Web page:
In the 1980s, the Swedish gerontologist Lars Tornstam developed a theory of aging called gerotranscendence. In a study that took more than twenty years, Tornstam interviewed many older people in Sweden, ages sixty-five through 104. He found that many of these older people had not succumbed to a negative view of aging. …
Tornstam found that many of the older people … were less self-occupied, while also being more selective about their social activities, and they felt they needed only a few friends…. Those who were gerotranscendent believed in a mystery about the universe, and even death had a different meaning for them.
—Richard L. Morgan, Light of Setting Suns: Reflecting on Realities and Mysteries at Ninety Years of Life (Upper Room Books, 2020)
What do you look forward to as you age? Join the conversation.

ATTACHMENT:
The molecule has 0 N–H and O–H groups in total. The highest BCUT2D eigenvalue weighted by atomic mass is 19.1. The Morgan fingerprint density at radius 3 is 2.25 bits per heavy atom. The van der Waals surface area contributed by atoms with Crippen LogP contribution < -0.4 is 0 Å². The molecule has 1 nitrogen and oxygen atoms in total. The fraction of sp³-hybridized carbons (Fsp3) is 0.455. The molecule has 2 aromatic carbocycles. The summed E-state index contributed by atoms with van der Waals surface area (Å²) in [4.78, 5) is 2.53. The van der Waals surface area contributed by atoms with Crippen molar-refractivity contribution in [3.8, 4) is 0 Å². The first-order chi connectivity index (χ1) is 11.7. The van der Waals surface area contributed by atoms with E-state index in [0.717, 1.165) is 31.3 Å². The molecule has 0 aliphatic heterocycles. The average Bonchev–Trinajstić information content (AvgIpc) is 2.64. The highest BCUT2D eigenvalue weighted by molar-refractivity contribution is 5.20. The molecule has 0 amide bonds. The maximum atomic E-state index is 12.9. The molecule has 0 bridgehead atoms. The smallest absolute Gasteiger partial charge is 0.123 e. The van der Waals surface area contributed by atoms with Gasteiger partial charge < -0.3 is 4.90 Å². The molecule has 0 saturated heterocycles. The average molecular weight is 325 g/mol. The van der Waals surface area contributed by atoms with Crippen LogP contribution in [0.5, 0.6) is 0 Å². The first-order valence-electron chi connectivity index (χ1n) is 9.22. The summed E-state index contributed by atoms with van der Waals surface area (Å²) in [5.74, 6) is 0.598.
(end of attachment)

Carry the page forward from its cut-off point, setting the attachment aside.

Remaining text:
The righteous will flourish like a palm tree, …
They will still bear fruit in old age,
they will stay fresh and green,
—Psalm 92:12, 14 (NIV)
Prayer for the Week
Lord of love, grant me courage to accept my trials, learn to
endure them with patience, and realize that such courage
and faith create character. Amen.
Prayer by Richard L. Morgan
Submit your prayer to The Upper Room.
What does it mean to live a contemplative life? In Everyday Contemplative, Roger Owens challenges readers to expand their definition of contemplative living to encompass all ways of seeking to be more open, available, and responsive to God. Learn more here.
(Courtesy of Vanderbilt Divinity Library)
Looking for lectionary-based resources? Learn more about The Upper Room Disciplines.